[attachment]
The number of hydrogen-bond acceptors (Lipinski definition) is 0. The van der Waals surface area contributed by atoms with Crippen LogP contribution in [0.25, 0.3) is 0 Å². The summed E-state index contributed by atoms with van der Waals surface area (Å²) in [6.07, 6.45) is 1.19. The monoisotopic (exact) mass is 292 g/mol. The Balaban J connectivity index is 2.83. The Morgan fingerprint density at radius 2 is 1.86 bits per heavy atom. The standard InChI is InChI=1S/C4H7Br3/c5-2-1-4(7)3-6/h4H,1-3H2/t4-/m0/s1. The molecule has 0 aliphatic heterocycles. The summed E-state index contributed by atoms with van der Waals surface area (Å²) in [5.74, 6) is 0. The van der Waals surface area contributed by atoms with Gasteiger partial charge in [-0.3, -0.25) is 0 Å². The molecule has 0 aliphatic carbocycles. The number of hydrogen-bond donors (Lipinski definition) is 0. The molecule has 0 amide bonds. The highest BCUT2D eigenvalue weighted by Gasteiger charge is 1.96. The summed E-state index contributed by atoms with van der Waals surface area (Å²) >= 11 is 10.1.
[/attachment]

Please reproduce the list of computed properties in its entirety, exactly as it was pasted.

The number of hydrogen-bond acceptors (Lipinski definition) is 0. The van der Waals surface area contributed by atoms with Crippen LogP contribution in [0.25, 0.3) is 0 Å². The summed E-state index contributed by atoms with van der Waals surface area (Å²) in [6.07, 6.45) is 1.19. The monoisotopic (exact) mass is 292 g/mol. The Balaban J connectivity index is 2.83. The Morgan fingerprint density at radius 2 is 1.86 bits per heavy atom. The standard InChI is InChI=1S/C4H7Br3/c5-2-1-4(7)3-6/h4H,1-3H2/t4-/m0/s1. The molecule has 0 aliphatic heterocycles. The summed E-state index contributed by atoms with van der Waals surface area (Å²) in [5.74, 6) is 0. The van der Waals surface area contributed by atoms with Gasteiger partial charge in [-0.3, -0.25) is 0 Å². The molecule has 0 aliphatic carbocycles. The number of hydrogen-bond donors (Lipinski definition) is 0. The molecule has 0 amide bonds. The highest BCUT2D eigenvalue weighted by Gasteiger charge is 1.96. The summed E-state index contributed by atoms with van der Waals surface area (Å²) >= 11 is 10.1.